Censorship and Contemporary World Literature Criticism: Censorship In The Global Context - Essay

Valeria D. Stelmakh (essay date 1996)

(Contemporary Literary Criticism)

SOURCE: Stelmakh, Valeria D. “Reading in the Context of Censorship in the Soviet Union.” Libraries & Culture 36, no. 1 (winter 2001): 143-51.

[In the following essay, the full version of which was published in Solanus 10 (1996), Stelmakh presents an overview of literary censorship in the Soviet Union in the period of the 1960s to the 1980s, noting the rise of samizdat literature and of the spetskhran, or the library of forbidden literature.]

The period preceding the disintegration of the U.S.S.R. and the collapse of the Soviet regime (from the 1960s to the beginning of the 1980s) had a number of distinctive features that are important for...

(The entire section is 3361 words.)

Mohja Kahf (essay date spring 2001)

(Contemporary Literary Criticism)

SOURCE: Kahf, Mohja. “The Silences of Contemporary Syrian Literature.” World Literature Today 75, no. 2 (spring 2001): 225-36.

[In the following essay, Kahf examines the historic problem of censorship and repression faced by writers in Syria.]


There is, of course, no such thing as Syrian literature. Certainly, citizens of the modern nation-state of Syria write literature, but to claim that “Syrian literature” exists in the same way that, say, Russian literature or German literature exists is misleading. First, it implies that there is a language called Syrian. Syrian literature is, for the most part,...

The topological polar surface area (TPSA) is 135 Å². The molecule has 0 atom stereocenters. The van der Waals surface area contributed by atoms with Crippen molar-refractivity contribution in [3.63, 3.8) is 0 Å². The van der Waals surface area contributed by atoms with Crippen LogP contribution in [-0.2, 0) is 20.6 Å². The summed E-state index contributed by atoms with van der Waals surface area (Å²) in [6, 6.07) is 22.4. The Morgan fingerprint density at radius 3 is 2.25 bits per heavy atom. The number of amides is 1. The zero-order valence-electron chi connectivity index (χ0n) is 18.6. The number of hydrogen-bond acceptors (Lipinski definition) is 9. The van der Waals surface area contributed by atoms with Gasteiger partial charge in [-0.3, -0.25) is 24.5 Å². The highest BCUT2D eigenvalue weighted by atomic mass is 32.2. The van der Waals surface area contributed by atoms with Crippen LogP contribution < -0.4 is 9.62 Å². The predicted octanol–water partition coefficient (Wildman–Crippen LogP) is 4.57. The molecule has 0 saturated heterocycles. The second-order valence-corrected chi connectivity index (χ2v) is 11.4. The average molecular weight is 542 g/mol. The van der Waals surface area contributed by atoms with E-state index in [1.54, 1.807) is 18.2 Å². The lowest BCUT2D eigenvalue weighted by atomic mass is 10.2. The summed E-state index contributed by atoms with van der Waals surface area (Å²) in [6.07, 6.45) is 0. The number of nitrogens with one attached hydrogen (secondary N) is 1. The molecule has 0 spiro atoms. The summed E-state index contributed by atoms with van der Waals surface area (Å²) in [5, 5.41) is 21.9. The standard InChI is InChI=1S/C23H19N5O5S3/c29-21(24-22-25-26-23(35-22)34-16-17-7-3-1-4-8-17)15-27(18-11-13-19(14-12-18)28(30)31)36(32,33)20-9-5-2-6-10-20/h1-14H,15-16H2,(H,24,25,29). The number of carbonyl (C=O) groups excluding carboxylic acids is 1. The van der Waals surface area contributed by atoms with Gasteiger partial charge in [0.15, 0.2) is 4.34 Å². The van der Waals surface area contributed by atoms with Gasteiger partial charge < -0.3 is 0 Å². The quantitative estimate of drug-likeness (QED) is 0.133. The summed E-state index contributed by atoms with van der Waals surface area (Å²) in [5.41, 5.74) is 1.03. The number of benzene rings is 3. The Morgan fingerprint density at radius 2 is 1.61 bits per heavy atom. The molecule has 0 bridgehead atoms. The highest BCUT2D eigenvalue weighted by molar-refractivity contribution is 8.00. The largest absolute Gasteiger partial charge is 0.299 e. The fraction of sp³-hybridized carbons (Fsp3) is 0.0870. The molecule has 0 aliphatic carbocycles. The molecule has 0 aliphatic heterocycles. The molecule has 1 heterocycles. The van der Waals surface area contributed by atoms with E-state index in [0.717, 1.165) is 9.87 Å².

(The entire section is 8474 words.)

Jean Graham-Jones (essay date 2001)

(Contemporary Literary Criticism)

SOURCE: Graham-Jones, Jean. “Broken Pencils and Crouching Dictators: Issues of Censorship in Contemporary Argentine Theatre.” Theatre Journal 53, no. 4 (2001): 595-605.

[In the following essay, Graham-Jones discusses how Argentine playwrights devised ways to incorporate “counter-censorship” into their productions during the repressive 1970s in that country.]

Autocensura [self-censorship] continues to be as dirty a word for the Argentine artist as it was during the 1976-83 military dictatorship. When asked about the subject, artists commonly respond much as the writer Héctor Lastra did in 1986: “I have always insisted that self-censorship does not...

(The entire section is 5914 words.)